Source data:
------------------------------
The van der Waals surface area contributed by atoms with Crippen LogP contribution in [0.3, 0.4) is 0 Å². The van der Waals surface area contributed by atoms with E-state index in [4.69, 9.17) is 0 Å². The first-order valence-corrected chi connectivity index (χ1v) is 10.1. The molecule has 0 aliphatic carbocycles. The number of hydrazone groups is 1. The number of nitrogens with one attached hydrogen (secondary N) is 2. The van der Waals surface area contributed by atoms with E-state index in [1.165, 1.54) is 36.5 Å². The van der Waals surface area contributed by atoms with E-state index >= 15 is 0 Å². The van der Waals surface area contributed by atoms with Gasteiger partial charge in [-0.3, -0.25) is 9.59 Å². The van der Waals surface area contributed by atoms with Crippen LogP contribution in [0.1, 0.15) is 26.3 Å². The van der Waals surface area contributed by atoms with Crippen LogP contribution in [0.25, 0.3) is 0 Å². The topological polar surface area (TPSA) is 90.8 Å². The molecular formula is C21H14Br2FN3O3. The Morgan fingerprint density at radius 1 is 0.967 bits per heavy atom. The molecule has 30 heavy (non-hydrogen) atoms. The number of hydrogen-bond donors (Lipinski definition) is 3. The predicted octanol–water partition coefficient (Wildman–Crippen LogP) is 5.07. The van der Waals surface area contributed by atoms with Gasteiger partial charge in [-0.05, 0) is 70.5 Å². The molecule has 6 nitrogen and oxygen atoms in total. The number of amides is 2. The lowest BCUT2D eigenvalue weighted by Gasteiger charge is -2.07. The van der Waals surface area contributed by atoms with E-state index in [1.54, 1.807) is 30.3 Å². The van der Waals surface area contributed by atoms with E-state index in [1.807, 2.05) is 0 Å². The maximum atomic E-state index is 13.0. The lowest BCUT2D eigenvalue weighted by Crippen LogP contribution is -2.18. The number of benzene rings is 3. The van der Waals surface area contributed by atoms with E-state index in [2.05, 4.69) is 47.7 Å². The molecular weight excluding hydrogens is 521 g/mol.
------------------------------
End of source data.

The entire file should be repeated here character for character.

The van der Waals surface area contributed by atoms with Crippen LogP contribution in [0.3, 0.4) is 0 Å². The van der Waals surface area contributed by atoms with E-state index in [4.69, 9.17) is 0 Å². The first-order valence-corrected chi connectivity index (χ1v) is 10.1. The molecule has 0 aliphatic carbocycles. The number of hydrazone groups is 1. The number of nitrogens with one attached hydrogen (secondary N) is 2. The van der Waals surface area contributed by atoms with E-state index in [1.165, 1.54) is 36.5 Å². The van der Waals surface area contributed by atoms with E-state index >= 15 is 0 Å². The van der Waals surface area contributed by atoms with Gasteiger partial charge in [-0.3, -0.25) is 9.59 Å². The van der Waals surface area contributed by atoms with Crippen LogP contribution in [0.1, 0.15) is 26.3 Å². The van der Waals surface area contributed by atoms with Crippen LogP contribution in [0.25, 0.3) is 0 Å². The topological polar surface area (TPSA) is 90.8 Å². The molecular formula is C21H14Br2FN3O3. The Morgan fingerprint density at radius 1 is 0.967 bits per heavy atom. The molecule has 30 heavy (non-hydrogen) atoms. The number of hydrogen-bond donors (Lipinski definition) is 3. The predicted octanol–water partition coefficient (Wildman–Crippen LogP) is 5.07. The van der Waals surface area contributed by atoms with Gasteiger partial charge in [-0.05, 0) is 70.5 Å². The molecule has 6 nitrogen and oxygen atoms in total. The number of amides is 2. The lowest BCUT2D eigenvalue weighted by Gasteiger charge is -2.07. The van der Waals surface area contributed by atoms with E-state index in [1.54, 1.807) is 30.3 Å². The van der Waals surface area contributed by atoms with E-state index in [1.807, 2.05) is 0 Å². The maximum atomic E-state index is 13.0. The lowest BCUT2D eigenvalue weighted by Crippen LogP contribution is -2.18. The number of benzene rings is 3. The van der Waals surface area contributed by atoms with E-state index in [2.05, 4.69) is 47.7 Å². The molecular weight excluding hydrogens is 521 g/mol.